The science behind practice and motivation
Stickers, charts, money, candy, points, and prizes are frequently used to motivate students but, do they really work? Is it our job as teachers to motivate our students? From what I've experienced, incentives and even teachers do NOT hold the power to motivate. I believe progress holds the power to motivate.
Let me explain with a personal experience.
In a Friday morning cycle class, we were challenged to pedal one mile in three minutes. Joe, the instructor, set the large timer in front of the room for the three-minute countdown, cranked up the music and even the disco lights to charge us up for the "road" ahead.
The small computer on my cycle showed me the time, how fast I was pedaling and gradually added one tenth of a mile as my feet went round and round. I thought I was not that competitive, but, it turns out that I was extremely driven to reach the mile mark by the end of three minutes. Joe strategically included the one-mile challenge not just once but, three times within the hour to build up endurance. Even though the last mile 3-minute mile was the hardest, I did not let myself slip. I was determined to beat the clock and improve my stamina.
I discovered that this challenge wasn't about beating anybody else, it was all about successfully reaching the goal set before me. Clocking the time, adjusting my speed and pushing myself kept me moving forward to earn the "prize." The fact that I met the goal in the first three-minute round empowered me to carry on and push forward and do it again and then again. I was motivated!
Progress has a magnetic pull. Once we experience progress and see the success that it brings, we want more. It entices us because it makes us feel good. The more progress we make, the better we feel so we try for it again and again.
Progress = The advancement or development towards a better state.
Joe's calorie-burner choreography uses objective-based skills and measurements to help cyclers reach their anaerobic threshold. In other words, the class promises to burn calories, strengthen muscles and build endurance. The result: cyclers make progress towards maintaining or achieving fitness for a lifetime. I went home from class high on endorphins, ready for a shower and also feeling successful because I beat the clock. (Learn more about this format in this video which features Joe on a local TV station.)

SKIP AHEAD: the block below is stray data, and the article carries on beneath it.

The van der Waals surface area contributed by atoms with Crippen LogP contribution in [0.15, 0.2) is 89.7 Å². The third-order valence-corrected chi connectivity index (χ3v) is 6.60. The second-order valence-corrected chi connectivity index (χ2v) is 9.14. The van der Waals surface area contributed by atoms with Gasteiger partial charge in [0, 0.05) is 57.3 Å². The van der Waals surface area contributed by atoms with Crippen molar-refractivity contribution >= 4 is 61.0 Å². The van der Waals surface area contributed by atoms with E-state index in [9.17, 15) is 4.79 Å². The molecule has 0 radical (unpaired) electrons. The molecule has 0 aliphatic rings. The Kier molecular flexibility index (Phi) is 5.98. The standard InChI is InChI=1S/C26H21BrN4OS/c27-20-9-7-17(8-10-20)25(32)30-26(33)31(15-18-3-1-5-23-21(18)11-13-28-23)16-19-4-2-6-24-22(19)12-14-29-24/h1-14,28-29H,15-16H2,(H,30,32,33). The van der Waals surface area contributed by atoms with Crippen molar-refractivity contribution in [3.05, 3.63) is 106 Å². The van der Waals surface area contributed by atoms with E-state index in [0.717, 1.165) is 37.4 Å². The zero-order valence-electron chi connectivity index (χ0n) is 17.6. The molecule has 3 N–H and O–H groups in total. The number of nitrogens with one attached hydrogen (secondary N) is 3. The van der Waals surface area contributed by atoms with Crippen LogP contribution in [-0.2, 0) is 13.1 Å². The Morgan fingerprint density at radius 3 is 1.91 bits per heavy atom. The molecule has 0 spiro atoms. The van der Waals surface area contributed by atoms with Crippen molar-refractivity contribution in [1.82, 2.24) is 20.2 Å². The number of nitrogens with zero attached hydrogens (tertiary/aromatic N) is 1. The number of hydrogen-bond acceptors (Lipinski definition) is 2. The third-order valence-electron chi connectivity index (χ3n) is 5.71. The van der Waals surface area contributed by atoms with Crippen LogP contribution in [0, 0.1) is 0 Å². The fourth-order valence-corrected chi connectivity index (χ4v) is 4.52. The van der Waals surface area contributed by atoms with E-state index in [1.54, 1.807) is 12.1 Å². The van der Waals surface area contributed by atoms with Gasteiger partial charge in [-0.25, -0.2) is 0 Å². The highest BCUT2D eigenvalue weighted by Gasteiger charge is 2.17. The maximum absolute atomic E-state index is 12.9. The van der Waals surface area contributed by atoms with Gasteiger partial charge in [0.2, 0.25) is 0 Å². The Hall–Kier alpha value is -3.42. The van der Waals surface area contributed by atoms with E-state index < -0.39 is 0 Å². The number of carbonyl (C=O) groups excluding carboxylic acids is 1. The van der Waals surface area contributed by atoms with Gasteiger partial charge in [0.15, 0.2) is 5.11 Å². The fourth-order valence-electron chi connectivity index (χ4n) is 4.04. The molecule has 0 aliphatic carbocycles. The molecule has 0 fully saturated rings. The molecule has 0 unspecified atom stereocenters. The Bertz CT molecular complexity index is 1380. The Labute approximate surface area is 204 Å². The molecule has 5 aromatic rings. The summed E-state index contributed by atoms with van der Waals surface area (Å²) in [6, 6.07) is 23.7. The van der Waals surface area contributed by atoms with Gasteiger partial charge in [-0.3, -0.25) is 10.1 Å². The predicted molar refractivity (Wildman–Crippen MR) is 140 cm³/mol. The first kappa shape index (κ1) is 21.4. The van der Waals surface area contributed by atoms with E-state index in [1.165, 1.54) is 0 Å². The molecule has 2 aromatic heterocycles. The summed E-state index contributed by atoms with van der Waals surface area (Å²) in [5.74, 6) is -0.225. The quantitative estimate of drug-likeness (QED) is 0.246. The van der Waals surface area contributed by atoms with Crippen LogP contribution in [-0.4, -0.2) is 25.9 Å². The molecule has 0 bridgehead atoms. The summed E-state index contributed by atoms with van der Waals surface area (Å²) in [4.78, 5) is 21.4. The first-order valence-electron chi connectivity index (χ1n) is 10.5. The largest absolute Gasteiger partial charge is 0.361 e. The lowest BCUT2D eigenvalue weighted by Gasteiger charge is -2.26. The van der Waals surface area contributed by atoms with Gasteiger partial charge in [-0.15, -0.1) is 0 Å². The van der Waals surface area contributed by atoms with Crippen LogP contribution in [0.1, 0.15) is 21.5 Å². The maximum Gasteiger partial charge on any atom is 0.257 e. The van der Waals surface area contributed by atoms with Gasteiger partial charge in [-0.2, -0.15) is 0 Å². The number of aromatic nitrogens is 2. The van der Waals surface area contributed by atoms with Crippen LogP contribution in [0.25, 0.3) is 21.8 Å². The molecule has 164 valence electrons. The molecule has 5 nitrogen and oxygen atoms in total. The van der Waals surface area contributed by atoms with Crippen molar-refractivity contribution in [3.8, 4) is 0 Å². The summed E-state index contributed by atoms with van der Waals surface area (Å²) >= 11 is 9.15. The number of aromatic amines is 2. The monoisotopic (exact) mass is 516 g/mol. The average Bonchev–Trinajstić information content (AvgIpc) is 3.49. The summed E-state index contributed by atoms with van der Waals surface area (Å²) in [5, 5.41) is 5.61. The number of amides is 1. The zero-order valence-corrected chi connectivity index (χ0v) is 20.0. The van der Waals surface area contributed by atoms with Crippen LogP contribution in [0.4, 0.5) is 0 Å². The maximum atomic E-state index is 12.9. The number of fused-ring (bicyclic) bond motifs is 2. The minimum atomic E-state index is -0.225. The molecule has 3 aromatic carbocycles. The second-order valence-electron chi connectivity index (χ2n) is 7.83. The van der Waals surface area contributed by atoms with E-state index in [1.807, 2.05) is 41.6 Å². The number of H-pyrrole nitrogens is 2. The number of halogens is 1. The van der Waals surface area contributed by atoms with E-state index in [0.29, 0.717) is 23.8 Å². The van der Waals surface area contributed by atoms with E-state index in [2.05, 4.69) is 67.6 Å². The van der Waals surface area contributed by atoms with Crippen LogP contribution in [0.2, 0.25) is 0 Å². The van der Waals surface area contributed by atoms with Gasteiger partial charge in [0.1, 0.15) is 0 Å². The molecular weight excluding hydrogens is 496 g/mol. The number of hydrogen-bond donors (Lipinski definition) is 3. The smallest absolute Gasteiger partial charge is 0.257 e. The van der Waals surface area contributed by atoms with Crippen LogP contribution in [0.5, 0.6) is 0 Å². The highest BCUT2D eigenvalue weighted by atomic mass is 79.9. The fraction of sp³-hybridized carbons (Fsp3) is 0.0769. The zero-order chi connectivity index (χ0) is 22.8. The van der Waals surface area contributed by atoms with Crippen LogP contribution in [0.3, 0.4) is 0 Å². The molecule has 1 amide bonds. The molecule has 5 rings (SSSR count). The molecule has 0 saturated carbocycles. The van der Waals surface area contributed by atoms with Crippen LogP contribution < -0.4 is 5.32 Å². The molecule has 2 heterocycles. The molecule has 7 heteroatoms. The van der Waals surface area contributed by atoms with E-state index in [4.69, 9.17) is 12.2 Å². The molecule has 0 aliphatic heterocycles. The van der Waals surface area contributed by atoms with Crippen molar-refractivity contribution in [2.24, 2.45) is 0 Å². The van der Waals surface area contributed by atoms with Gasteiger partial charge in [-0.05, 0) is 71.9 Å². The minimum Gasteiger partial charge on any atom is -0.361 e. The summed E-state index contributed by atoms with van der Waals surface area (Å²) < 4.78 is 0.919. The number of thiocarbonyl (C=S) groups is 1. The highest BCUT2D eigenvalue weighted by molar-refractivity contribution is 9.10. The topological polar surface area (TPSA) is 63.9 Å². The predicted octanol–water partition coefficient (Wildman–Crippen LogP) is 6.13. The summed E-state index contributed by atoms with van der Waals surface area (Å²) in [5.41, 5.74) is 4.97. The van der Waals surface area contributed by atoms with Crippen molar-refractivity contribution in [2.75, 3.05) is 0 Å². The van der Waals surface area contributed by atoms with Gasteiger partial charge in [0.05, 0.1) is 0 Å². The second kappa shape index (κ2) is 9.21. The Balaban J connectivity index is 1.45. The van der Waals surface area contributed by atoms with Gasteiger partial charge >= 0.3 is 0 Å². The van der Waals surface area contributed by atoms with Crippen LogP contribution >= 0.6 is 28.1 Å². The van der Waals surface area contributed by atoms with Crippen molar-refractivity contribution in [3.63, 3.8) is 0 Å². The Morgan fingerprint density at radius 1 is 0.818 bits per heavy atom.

This fitness class scenario is not that much different from those who are learning an instrument. If students are given a challenge and succeed, it's addicting. The rush that success brings triggers the desire for more challenges to conquer. That’s called motivation or specifically intrinsic motivation. Intrinsic motivation comes naturally from within and does not come from outside rewards like stickers or bribery, which are extrinsic motivators.
Motivation = The general desire or willingness of someone to do something.
Is it the teacher’s job to motivate? From my cycle-class experience, I’d say we teachers need to modify that description. Our job is to set challenges for our students and to equip them to succeed and progress. Joe didn't have to bribe me with coffee and a scone to succeed, he just provided the objective and set the clock. In the same way, the promise and thrill of progress is what will drive budding musicians to their instrument on a daily basis. Stickers, candy and bribes don't hold the promise of progress and won't cut it in the long run.
Teacher = equips students with skills to succeed.
Progress = holds the power to motivate.
The essential "equipment" students need to see progress are practice strategies guaranteed to conquer challenges between lessons. Science has shown that the six strategies listed below will do just that. These are a critical part of any curriculum and should be put into action at every lesson.
Six Scientifically Proven Practice Strategies that Promise Progress
The six practice strategies come directly from the cognitive psychological scientists at LearningScientists.org. Megan Smith and Yana Weinstein hold doctorate degrees and have applied their systematic research on the brain and how it learns to the classroom setting. I’ve taken their learning strategies one step further and applied them specifically to practicing an instrument. A good portion of the following paragraphs closely resemble their findings and I greatly appreciate their inspiration for this post!
The main point of their research is how the brain remembers best. It's not through repetition nearly as much as through retrieval of information.
“Every time you leave a little space, you forget a bit of the information, and then you kind of relearn it. That forgetting actually helps you to strengthen the memory. It’s kind of counterintuitive, but you need to forget a little bit in order to then help yourself learn it by remembering again.” -Weinstein from TheCultofPedagogy.com